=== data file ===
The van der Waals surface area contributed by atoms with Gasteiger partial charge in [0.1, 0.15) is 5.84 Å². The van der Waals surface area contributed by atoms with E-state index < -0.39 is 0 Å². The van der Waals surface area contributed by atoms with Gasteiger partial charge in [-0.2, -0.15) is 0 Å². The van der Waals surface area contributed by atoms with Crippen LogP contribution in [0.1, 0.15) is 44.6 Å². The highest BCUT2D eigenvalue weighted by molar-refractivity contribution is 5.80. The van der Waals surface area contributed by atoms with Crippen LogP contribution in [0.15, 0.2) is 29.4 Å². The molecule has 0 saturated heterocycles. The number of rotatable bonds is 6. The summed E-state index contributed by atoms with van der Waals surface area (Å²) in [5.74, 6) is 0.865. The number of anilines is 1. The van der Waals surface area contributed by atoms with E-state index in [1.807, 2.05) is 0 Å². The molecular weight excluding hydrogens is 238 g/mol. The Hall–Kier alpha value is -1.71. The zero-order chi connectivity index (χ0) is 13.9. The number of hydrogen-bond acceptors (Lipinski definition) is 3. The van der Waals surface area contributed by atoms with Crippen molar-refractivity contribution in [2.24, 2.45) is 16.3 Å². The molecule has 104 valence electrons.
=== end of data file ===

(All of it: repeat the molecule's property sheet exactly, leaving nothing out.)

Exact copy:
The van der Waals surface area contributed by atoms with Gasteiger partial charge in [0.1, 0.15) is 5.84 Å². The van der Waals surface area contributed by atoms with E-state index < -0.39 is 0 Å². The van der Waals surface area contributed by atoms with Gasteiger partial charge in [-0.2, -0.15) is 0 Å². The van der Waals surface area contributed by atoms with Crippen LogP contribution in [0.1, 0.15) is 44.6 Å². The highest BCUT2D eigenvalue weighted by molar-refractivity contribution is 5.80. The van der Waals surface area contributed by atoms with Crippen LogP contribution in [0.15, 0.2) is 29.4 Å². The molecule has 0 saturated heterocycles. The number of rotatable bonds is 6. The summed E-state index contributed by atoms with van der Waals surface area (Å²) in [5.74, 6) is 0.865. The number of anilines is 1. The van der Waals surface area contributed by atoms with E-state index in [1.807, 2.05) is 0 Å². The molecular weight excluding hydrogens is 238 g/mol. The Hall–Kier alpha value is -1.71. The zero-order chi connectivity index (χ0) is 13.9. The number of hydrogen-bond acceptors (Lipinski definition) is 3. The van der Waals surface area contributed by atoms with Crippen molar-refractivity contribution in [2.24, 2.45) is 16.3 Å². The molecule has 104 valence electrons.